Thursday, July 17, 2014
VUSE fires up electronic cigarette event marketing
I’ve been waiting for years to see a decent electronic cigarette marketing display. Well, I finally saw one on a recent trip to the Summerfest music festival in Milwaukee.
The VUSE e-cig display from RJR Reynolds and BFG Marketing included a high tech trailer and displays, modern design and signage, and also had a prime waterfront location on the festival grounds.
About a dozen workers were on hand at the display to present the features and benefits of the VUSE products. Some of those highlights included a quick connect easy pop-off filter, light weight design and authentic taste (more on this later). The staffer who helped me was engaged, knowledgeable and upbeat.
The display’s crowds were somewhat limited, but that was partially intentional. To their credit, VUSE staff security limited access to those over age 21 with verified identification and to current e-cig or tobacco consumers (they had to take your word for that).
This somewhat conflicting strategy of actually limiting e-cig marketing accessibility is smart public relations for VUSE. E-cig opponents are comparing current marketing to that of traditional tobacco companies in the past where aggressive product giveaways were used to attract new smokers.
In fact, my wife was denied access to the display when she told the VUSE security staff that she was “only an occasional cigarette smoker.” So, clearly VUSE was not promoting their products to anyone other than tobacco or e-cig consumers. Other e-cig brands should take notice of this tactic as a self-regulatory best practice.
Having worked at a number of major consumer events and trade shows in my career, I was expecting to see a display of this kind at some point. While there may be others out there already, the VUSE e-cig display was the first I have seen, and I was impressed.
Of course, with VUSE being the e-cig brand of tobacco giant RJR Reynolds, you would expect a top level presentation. The display was very open and inviting with plenty of tables, cabinets and a trailer showing various e-cig products.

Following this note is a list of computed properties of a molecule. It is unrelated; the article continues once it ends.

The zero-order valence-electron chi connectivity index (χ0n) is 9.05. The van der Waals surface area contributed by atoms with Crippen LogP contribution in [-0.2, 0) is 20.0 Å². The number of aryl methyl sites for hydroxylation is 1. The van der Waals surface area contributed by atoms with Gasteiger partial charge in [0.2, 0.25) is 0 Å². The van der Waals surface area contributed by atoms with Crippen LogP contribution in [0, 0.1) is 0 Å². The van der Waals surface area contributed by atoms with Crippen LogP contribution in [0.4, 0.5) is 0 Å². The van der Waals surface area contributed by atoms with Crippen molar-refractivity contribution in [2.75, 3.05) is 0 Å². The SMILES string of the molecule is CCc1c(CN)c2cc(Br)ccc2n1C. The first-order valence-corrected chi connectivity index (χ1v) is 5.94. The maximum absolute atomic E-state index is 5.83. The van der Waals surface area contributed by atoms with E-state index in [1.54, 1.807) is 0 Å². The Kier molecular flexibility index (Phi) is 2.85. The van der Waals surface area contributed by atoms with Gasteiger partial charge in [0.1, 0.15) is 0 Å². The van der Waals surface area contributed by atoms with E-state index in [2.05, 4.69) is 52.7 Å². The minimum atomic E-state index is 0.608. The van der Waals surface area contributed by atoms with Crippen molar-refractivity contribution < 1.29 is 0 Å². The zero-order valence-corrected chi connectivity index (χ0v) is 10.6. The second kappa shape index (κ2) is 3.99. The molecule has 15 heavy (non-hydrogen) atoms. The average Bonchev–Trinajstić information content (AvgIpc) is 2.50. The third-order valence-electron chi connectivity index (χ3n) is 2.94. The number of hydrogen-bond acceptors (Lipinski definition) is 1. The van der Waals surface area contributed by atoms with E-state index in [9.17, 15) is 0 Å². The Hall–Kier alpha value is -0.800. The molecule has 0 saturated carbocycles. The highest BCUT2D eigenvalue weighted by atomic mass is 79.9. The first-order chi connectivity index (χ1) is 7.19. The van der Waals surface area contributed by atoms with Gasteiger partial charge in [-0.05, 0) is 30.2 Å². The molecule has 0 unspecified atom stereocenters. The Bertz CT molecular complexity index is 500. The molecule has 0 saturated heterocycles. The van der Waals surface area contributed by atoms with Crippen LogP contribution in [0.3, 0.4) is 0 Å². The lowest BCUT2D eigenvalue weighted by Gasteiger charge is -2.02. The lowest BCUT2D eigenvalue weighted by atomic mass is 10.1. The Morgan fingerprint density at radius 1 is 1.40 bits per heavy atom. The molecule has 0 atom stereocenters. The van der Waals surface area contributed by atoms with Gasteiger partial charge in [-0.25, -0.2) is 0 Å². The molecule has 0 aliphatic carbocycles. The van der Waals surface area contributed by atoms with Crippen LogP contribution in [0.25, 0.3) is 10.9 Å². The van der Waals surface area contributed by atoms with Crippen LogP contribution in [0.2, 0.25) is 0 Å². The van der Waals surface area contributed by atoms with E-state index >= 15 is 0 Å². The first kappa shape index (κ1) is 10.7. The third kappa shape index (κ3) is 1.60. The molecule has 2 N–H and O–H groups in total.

I expect to see more of these marketing displays from VUSE and other bigger e-cig brands like Lorillard’s Blu, Altria’s recent acquisition of Green Smoke, or NJOY.
Other possible events besides music festivals and concerts could include state and county fairs, auto or motorcycle races or other sporting events. While some might not want to be associated with electronic cigarette marketing, this VUSE Summerfest example shows some venues are more open-minded to e-cigs than tobacco.
I have seen smaller e-cig brands with displays at some events. It’s kind of like the difference between the big beer brands like MillerCoors or Anheuser-Busch and micro brands like Sam Adams, Red Hook or New Belgium. Nothing against the smaller brands out there, but there is a difference between a couple tables under a tent and a major display like VUSE.
From an overall marketing perspective, the main goal of these kinds of displays is to generate precious “leads” or potential customer contacts and gather research, while also creating awareness or “buzz.”
Getting back to the products themselves, VUSE e-cigs have a lot to offer. The original flavor sample tasted fresh and realistic. You would expect no less from a company like RJR.
The biggest and best innovation in the VUSE e-cigs is the QuickConnect easy interface between the battery and cartridge. Having a snap-on and off instead of a screw-on and off thread system seems like an easier function.
Other features include powerful and consistent performance, a unique vapor light and logo, and effective and recognizable package. VUSE also offers a recycling program, which is smart marketing in this “sustainable” marketplace.
The complimentary VUSE start kit that I received sells for about $10 in retail outlets and includes a battery, USB charger and two cartridges in either original or menthol flavor.
While I was obviously impressed with the VUSE display at Summerfest in Milwaukee, it will be interesting to see where other e-cig brands take event marketing in the future.